Iron Man clicks back his systems mere seconds before becoming street pizza, only to rise and find himself literally between Taskmaster and the Loki clone.  Sensing the danger the child poses, perhaps due to all the magical energies swirling around him, Iron Man dives for Taskmaster to pull him out of the way.  Loki child however strikes back with horrific power:  Iron Man finds himself drowning in his own armor which has somehow filled magically with booze, while Taskmaster finds himself losing the memory of the first time he ever called himself Taskmaster.  That moment, Thor and Loki engage with the child with Thor flinging Mjolnir at the child.  But Loki, overcome with rage at the child's usurpation of her title, grabs the strap and - perhaps due to fate - causes the hammer to spin and repeatedly smash into the child's head over and over again.  With each impact, the child's godlike powers disperse, unleashing energies that begin to undo the damage that has been done to the city.  With one final blow, Loki feels the hammer free itself from her grasp and fly back to the God of Thunder's open hand.

By the time the Avenger's Quinjet arrives, Captain America scolds Iron Man for the mess this whole event has been.  When the Wasp flies to Iron Man to ask about the "other Wasp," Iron Man can only present a shoe filled with pinkish goo.  Wasp shrinks down, flies into the helmet to throw Tony Stark a slap only she can, then flies out to remark he stinks of booze.  Taskmaster finds Emma Frost offering him a job to work for her, unaware that Emma is taking full advantage of the fact the once-highly paid master assassin has no memories of a life of crime.  Doctor Strange receives another visit from the Fates, who thank him for bearing witness to the events.  When asked why it was necessary for him to go, the Fates merely state a time comes close when Earth itself will be locked in a massive battle of cosmic proportions.  And Thor finds himself back among the hallowed halls of Asgard, with Jane simply hoping he would some day come back.

And Hawkeye awakes, gasping for breathing and screaming for Hulk to stop, as he continues to leap them submerge, then leap again across the very ocean.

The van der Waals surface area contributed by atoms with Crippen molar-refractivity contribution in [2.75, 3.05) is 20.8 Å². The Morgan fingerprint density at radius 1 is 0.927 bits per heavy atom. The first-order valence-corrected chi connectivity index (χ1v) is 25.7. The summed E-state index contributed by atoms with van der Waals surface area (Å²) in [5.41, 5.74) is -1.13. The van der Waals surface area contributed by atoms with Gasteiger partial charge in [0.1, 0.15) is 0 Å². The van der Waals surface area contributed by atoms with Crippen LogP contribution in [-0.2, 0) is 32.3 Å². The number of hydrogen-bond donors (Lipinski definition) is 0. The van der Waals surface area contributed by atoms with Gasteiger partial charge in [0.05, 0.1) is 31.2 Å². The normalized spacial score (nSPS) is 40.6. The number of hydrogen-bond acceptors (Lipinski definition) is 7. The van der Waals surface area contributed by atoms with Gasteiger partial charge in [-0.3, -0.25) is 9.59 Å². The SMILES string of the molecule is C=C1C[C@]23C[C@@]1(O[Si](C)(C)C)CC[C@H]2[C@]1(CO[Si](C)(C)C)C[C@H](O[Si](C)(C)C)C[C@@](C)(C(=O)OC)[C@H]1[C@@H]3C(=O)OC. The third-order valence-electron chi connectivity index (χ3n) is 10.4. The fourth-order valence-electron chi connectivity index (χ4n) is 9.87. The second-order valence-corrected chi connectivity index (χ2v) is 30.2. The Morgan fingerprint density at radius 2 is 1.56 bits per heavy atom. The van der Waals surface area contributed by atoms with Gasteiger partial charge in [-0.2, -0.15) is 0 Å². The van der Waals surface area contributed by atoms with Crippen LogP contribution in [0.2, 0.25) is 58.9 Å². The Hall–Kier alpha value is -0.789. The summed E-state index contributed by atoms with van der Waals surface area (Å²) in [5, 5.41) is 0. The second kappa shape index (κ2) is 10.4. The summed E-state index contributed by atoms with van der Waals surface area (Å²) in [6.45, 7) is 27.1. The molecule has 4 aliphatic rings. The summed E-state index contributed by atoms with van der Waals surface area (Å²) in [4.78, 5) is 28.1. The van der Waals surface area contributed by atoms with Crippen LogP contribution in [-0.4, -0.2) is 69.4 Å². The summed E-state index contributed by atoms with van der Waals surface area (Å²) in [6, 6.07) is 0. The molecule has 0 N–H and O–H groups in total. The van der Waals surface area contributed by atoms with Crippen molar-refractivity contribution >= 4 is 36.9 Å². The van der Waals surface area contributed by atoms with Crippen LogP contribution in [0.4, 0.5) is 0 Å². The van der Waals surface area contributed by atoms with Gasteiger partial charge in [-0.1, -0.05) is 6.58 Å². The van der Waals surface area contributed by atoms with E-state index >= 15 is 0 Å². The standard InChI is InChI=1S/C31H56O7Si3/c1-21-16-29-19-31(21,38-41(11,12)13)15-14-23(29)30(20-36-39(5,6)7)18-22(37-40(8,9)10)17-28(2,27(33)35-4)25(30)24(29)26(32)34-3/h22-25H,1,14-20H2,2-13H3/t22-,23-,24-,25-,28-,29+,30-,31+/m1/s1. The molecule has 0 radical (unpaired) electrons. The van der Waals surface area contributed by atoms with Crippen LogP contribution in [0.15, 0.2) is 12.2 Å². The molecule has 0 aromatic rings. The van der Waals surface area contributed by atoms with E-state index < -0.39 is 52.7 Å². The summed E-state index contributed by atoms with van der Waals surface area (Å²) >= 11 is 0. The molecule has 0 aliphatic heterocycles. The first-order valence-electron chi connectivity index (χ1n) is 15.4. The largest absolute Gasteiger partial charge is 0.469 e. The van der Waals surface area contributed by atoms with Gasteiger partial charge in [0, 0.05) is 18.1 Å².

And as a finale.  In the rubble of where the Mandarin once held his operations, man in armor reaches down and picks up ten colored rings.  "Yes..." says Doom with a smile beneath his metal cowl.


Definitely an awesome game.  Had we not been pressed for time, I would have had the players all gather up for a final battle with the Loki child plucking from their memories their greatest defeats.  But alas, I had another engagement to rush to and Tofie was already an hour late as far as going home was concerned.  This game session had players getting a better feel for the system as they began happily spending Karma points to boost their rolls, as well as embrace heroic deeds as a means to get better Karma.

Ramir and Jam had just joined in (although Jam had a taste of gaming under me during The Shotgun Diaries : Heavy Be The Rain) so they were given a crash course on the game system.  With the former Hulk player unable to join us, I had to relegate the Hulk character to a non-player character status.  Ramir wanting to play Taskmaster was an added level of challenge for me to find a way to have villains part of the Avengers storyline.  Not to mention three other players (who were to play Spider-Woman, Captain America and Scarlet Witch respectively) were too busy to join up.  So a lot of on-the-spot rewriting was necessary to make the game have a nice coherent ending.

Thankfully, it all worked out.  The game still had a touch of Avengers action and comedic moments, with Loki clone being a very effective and terrifying villain.  If anything, my biggest failing in mixing all these characters up was Ramir not being able to feel "Taskmaster"-y enough :-(  but he did admit he still had fun, so "yay!"

Soon to come would be a Dungeons and Dragons long term game, but a huge part of me is tempted to use Pathfinder instead.  Gotta admit, Pathfinder really nicely cleans up a lot of the systems.  But when it comes to actual books, I only have the Pathfinder main book, compared to The Player's Handbook, Dungeon Master's Guide and Monster Manual for Dungeons and Dragons.  (3.0 baby! I never got into 4th Edition, thank the Gods!)  There's always something about running games with the actual books there on the table.  And there's the upcoming Romantic Comedy game too.  Ah, fun how gaming never ends :-)